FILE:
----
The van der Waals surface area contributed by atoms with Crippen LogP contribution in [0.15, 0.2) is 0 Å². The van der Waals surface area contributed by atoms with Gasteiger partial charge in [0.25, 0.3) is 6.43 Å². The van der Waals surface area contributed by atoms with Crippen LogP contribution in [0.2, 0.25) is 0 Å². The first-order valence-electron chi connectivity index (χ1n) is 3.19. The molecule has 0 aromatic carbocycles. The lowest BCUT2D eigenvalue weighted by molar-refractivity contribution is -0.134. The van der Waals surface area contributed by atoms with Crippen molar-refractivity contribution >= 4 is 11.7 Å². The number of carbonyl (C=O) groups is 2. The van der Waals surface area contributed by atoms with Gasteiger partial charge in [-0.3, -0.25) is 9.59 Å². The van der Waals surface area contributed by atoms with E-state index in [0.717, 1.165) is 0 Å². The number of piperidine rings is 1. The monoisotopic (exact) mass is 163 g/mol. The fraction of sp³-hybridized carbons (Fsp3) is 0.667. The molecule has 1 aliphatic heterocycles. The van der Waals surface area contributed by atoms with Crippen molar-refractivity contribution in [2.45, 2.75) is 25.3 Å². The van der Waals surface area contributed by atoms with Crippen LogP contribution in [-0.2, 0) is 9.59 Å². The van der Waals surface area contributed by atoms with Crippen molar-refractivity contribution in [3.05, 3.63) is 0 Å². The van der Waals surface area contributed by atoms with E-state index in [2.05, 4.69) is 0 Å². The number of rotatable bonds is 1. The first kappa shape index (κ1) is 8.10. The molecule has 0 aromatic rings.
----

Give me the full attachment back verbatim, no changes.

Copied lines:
The van der Waals surface area contributed by atoms with Crippen LogP contribution in [0.15, 0.2) is 0 Å². The van der Waals surface area contributed by atoms with Gasteiger partial charge in [0.25, 0.3) is 6.43 Å². The van der Waals surface area contributed by atoms with Crippen LogP contribution in [0.2, 0.25) is 0 Å². The first-order valence-electron chi connectivity index (χ1n) is 3.19. The molecule has 0 aromatic carbocycles. The lowest BCUT2D eigenvalue weighted by molar-refractivity contribution is -0.134. The van der Waals surface area contributed by atoms with Crippen molar-refractivity contribution >= 4 is 11.7 Å². The number of carbonyl (C=O) groups is 2. The van der Waals surface area contributed by atoms with Gasteiger partial charge in [-0.3, -0.25) is 9.59 Å². The van der Waals surface area contributed by atoms with E-state index in [0.717, 1.165) is 0 Å². The number of piperidine rings is 1. The monoisotopic (exact) mass is 163 g/mol. The fraction of sp³-hybridized carbons (Fsp3) is 0.667. The molecule has 1 aliphatic heterocycles. The van der Waals surface area contributed by atoms with Crippen molar-refractivity contribution in [2.45, 2.75) is 25.3 Å². The van der Waals surface area contributed by atoms with Crippen LogP contribution in [-0.2, 0) is 9.59 Å². The van der Waals surface area contributed by atoms with Crippen molar-refractivity contribution in [3.05, 3.63) is 0 Å². The van der Waals surface area contributed by atoms with E-state index in [2.05, 4.69) is 0 Å². The number of rotatable bonds is 1. The first kappa shape index (κ1) is 8.10. The molecule has 0 aromatic rings.